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I bought the 15 fixture kit - 10 bullets and 5 spots for $279. Also includes 100' of cable and a 300w transformer. Bought it more for appearance than how long it would last, but I'm not too worried about it.

Not sure why you were seeing such high temps as my cases get warm, but not hot. The glass does get hot, but that's halogen. The bullets are vented at the bottom and I think the spots were also, but I'm not sure. They had different sized bulbs, so maybe the spots were smaller wattage.
One thing - the instructions said not to place a lamp close than 10' to the transformer, so you may have been pushing too much current through your test fixture.

I wouldn't mess up the venting. They're designed for outdoor four season use...
-- "Tell me what I should do, Annie." "Stay. Here. Forever." - Life On Mars
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Line voltage fixture may be better quality, but low voltage offers many advantages to the homeowner. DIY install, no permits, no electrician, no special wiring to code, no 24" cable burial, less danger,
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I agree. The higher end low voltage fixtures are made exactly the same as the line voltage ones, with a different socket, and essentially are wired the same except for the type of cable used. They don't use the stab type connectors which oxidize in a short time. The 20 watt bi-pin type are fine, but I find that the MR-16 sockets don't hold up in the hostile environment of the Northeast

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Amperage is what matters and low voltage lighting operates at far higher current than high voltage lighting. The power dissipated by an inline resistance is I^2*R; A 60W 120V system will draw 0.5 amps and a 1/2 ohm series resistance will dump 1/8th of a watt. A 60W 12V system will draw 5 amps, and the same 1/2 ohm resistance will dump 12.5 watts and probably burn out in short order.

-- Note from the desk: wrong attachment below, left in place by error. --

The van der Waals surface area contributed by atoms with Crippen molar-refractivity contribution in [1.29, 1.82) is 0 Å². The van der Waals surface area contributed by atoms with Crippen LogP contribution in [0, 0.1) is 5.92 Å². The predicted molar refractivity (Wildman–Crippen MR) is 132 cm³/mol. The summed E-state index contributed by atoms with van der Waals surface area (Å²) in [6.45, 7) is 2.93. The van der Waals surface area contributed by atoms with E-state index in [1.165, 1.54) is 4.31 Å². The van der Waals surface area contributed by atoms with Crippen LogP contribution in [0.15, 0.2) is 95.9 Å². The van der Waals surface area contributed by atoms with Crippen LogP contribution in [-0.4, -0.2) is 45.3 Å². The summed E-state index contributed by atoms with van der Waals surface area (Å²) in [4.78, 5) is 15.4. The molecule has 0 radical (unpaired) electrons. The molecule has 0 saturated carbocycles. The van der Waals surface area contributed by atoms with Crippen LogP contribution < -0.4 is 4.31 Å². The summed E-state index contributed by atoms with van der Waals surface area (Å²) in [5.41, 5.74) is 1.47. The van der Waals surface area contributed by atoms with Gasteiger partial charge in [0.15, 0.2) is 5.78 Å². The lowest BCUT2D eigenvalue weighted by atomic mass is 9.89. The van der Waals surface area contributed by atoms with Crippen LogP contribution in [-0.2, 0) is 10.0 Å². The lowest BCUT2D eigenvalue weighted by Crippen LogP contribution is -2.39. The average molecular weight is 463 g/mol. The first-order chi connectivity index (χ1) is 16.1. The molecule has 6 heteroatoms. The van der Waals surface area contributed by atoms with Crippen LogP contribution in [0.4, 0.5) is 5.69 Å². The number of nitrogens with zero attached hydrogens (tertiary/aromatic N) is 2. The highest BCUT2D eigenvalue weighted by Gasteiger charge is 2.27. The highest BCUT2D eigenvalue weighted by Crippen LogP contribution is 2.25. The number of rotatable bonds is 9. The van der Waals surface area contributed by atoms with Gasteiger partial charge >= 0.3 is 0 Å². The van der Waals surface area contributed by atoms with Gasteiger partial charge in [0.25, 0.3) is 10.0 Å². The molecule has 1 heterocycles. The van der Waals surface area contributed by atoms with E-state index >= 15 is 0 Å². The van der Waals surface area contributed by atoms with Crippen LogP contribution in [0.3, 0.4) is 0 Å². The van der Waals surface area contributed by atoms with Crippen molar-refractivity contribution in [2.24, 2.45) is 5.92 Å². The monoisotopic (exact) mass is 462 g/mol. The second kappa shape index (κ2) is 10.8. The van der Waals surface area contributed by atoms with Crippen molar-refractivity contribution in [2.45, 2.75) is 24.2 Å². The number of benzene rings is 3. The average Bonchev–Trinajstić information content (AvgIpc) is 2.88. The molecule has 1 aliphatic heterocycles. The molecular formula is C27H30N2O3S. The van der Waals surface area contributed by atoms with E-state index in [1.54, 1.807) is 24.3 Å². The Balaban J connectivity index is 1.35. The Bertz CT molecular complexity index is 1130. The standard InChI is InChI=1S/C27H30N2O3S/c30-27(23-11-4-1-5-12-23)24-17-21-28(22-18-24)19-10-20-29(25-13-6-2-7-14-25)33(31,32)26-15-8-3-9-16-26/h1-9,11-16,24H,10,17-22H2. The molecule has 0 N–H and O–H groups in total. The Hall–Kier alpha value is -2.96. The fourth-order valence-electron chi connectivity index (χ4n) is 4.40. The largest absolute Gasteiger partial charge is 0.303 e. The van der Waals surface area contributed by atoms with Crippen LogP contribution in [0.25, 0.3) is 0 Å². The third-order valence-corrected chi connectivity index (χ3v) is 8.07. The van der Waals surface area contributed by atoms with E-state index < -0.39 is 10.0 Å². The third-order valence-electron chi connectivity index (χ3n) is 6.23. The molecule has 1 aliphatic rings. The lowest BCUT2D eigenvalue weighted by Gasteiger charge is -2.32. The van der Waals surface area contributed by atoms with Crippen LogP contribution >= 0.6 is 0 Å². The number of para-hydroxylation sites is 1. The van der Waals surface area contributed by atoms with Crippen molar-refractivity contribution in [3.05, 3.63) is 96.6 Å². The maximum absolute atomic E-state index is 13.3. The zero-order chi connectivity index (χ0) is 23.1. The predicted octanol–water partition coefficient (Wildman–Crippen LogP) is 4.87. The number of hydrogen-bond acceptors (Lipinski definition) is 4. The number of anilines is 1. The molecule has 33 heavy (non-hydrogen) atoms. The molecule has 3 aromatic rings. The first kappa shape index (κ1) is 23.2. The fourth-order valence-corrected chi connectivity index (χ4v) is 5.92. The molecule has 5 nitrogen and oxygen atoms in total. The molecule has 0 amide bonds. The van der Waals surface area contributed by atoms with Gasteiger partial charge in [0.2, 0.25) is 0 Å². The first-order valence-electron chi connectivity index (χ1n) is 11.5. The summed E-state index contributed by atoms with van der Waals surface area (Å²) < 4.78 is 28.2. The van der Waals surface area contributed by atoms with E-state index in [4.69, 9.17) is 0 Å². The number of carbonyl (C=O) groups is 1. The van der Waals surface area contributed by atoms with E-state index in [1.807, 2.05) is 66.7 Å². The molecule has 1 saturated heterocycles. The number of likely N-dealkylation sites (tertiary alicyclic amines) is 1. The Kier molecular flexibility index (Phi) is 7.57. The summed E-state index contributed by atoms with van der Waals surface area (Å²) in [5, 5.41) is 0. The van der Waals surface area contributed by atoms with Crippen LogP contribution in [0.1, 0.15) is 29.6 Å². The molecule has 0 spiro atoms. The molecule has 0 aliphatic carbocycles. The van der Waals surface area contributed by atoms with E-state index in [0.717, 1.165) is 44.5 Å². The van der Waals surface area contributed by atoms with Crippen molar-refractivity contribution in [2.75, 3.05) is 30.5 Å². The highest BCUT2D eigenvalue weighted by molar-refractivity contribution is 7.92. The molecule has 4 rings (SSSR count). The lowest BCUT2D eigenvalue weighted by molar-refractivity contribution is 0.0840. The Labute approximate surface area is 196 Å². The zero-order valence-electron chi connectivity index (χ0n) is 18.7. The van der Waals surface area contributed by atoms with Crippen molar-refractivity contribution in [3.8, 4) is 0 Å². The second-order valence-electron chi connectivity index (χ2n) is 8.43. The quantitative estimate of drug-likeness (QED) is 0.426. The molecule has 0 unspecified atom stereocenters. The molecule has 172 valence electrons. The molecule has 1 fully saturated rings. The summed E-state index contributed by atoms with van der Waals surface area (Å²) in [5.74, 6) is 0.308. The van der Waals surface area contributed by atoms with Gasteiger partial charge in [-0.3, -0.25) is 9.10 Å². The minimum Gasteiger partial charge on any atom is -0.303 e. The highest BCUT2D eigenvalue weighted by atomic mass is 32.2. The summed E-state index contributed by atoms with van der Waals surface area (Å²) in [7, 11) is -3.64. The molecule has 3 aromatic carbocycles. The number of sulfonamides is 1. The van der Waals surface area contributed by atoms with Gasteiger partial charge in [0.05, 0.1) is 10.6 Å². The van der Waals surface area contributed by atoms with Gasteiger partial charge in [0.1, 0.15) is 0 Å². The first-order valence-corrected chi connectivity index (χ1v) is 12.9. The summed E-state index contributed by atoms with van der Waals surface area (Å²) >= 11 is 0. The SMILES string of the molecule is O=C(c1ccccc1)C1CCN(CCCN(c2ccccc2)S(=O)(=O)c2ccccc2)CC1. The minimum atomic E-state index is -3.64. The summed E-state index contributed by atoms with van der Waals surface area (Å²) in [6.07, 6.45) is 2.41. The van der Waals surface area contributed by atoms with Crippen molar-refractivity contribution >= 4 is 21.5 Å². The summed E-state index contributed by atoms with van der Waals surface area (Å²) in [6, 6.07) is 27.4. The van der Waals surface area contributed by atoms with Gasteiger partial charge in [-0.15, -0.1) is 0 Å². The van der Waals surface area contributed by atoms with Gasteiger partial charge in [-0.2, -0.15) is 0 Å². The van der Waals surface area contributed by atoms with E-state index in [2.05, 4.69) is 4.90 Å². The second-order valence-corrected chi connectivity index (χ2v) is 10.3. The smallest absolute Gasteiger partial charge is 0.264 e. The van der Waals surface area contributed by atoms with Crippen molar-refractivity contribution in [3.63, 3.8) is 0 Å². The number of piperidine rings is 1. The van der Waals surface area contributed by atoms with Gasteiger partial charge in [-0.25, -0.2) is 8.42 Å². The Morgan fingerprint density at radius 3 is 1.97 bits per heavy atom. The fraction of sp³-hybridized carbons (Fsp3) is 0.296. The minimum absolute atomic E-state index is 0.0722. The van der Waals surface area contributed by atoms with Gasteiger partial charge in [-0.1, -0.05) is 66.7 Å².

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Regardless of the voltage of your system, you must use wire properly sized for the current draw. In any low voltage system, the slightest oxidation causes connections to open and lights to go out. Many of the cheap systems use connectors that stab into the conductor. This type of connection is really poor in soil like in the NE
wrote:

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wrote:

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Hi - i'm kind of new to this google groups but joined because we make low voltage lights in Australia, using stainless steel and LED's - they certainly aren't those flimsy lights you'd get at HomeDepot. We are still in R&D mode at the moment but have just finished a big trial and looking to make some more tests. BTW they are also solar powered so there is no need to kill the environment:) the images are not on the web site yet but will be soon - check out some of the other things we do at www.colinklupiec.com - cheers - will